Moore said Hall suffered from “bipolar schizophrenia” and appeared to be experiencing a mental health episode when officers approached her about 12:45 p.m. on May 26 in Far East Dallas. Dallas police said an employee called 911 about a disturbance at a business in the 12000 block of Garland Road.
“Our city agencies failed a person who was in dire need of their help,” he said. Hall was also taking a “cocktail of medications,” including diabetes medication and hormone patches, according to Moore.
Family accused first responders of disregard for Hall’s repeated expression of distress, and they criticized the misuse of her pronouns. At multiple points in the video, Hall repeated “I’m dying” or “I’m dead” to officers.
“We all have struggles, you know, and that’s not for anybody to judge. It doesn’t make us inhuman. … The mistreatment that I witnessed was very very hard to watch,” Reed said of the video. “It almost dehumanized DeeDee. She did not deserve that.”
Reed later said, “They almost treated DeeDee like a thing instead of a person.”
Evans declined to comment on the accusations alleged against Fire-Rescue during the news conference. Dallas police spokeswoman Kristin Lowman said in an email that an investigation is ongoing and preliminary information “shows the officers followed policy and procedure.”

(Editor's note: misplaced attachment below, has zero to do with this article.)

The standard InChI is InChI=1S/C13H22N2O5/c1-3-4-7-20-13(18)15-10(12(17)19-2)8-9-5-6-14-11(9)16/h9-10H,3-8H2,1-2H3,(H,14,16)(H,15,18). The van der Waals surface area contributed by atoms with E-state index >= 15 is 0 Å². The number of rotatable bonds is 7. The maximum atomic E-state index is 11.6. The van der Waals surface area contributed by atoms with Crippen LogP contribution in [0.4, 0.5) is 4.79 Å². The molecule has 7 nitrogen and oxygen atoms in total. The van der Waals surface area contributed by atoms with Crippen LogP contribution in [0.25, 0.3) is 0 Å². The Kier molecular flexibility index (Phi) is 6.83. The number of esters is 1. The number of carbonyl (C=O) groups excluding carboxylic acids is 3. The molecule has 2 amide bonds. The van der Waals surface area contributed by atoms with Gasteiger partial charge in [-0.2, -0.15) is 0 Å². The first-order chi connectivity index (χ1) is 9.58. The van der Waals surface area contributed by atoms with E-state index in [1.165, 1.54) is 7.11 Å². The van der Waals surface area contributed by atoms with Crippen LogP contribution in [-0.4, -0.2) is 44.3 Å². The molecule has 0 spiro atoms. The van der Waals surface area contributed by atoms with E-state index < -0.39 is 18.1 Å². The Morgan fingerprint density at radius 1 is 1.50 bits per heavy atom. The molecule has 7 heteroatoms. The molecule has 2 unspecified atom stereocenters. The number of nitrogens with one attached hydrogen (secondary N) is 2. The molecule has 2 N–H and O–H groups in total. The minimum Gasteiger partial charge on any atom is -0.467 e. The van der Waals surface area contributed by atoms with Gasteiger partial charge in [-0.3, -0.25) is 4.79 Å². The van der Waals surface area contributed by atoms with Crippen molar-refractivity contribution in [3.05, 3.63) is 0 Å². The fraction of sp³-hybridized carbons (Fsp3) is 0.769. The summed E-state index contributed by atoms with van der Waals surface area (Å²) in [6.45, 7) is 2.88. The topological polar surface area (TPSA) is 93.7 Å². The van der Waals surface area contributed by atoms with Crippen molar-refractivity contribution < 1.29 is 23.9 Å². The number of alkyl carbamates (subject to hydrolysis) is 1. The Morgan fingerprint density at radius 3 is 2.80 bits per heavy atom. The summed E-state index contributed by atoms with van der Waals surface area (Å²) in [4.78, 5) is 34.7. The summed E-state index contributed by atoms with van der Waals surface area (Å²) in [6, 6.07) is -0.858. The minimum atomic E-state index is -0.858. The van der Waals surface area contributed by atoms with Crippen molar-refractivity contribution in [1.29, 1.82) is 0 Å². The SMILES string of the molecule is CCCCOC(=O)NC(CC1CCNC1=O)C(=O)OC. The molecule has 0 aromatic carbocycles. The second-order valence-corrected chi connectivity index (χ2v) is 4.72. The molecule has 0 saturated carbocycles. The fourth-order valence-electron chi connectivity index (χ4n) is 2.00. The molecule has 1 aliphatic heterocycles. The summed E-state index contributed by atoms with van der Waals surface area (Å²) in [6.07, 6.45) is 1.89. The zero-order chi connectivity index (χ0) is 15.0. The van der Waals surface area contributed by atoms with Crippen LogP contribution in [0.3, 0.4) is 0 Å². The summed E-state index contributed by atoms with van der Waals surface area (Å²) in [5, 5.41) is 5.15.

Moore said the family is not yet considering legal action for fear it may impede the Community Police Oversight Board’s investigation.
“We’re looking for an honest investigation that’s not biased and treats DeeDee like a human and that looks at all of the facts and evidence in a very sober way,” he said.
Details from the video
The 38-minute video starts with an officer approaching Hall and asking, “What’s going on today?” as she stops and looks at him. “Are you OK?” the officer asks. Hall says “Yeah” and nods.
A short time later, an officer who walked away returns to Hall, who is lying facedown on the ground as three Fire-Rescue officials stand next to her.
Hall says something unintelligible about being killed. “No, we’re not going to let anyone kill you,” a paramedic says. “We want to check you out. Can we take you to the hospital?”
Later, an officer grabs her arms as she pulls her skirt over her head.
The officer pulls her to the ground and she screams. Officers hold her down as she yells, “He said no weapons, you don’t trust me, you [expletive] liars.”
Another officer kneels on her back. Hall yells about God and not having weapons as the officers handcuff her hands behind her back.
An officer tells others they were trying to arrest Hall and stop her from running off and “getting naked.” Hall can be heard screaming as officials lift her onto a stretcher and place a spit hood over her head, then place her in the ambulance.
Hall yells, “I’m dying, I’m dying, [expletive] it,” and screams more curses and tries to sit up while in the ambulance.
Hall falls silent about 30 minutes into the footage. The officer says he’s not sure what’s going on and repeats, “Can you talk to me?” as a paramedic stands up to look at Hall.
The paramedic asks if Hall is hurting anywhere. Hall doesn’t respond. The paramedic rubs Hall’s chest, then pumps it as the ambulance stops at Baylor University Medical Center. The video ends after the paramedics roll the stretcher into the hospital.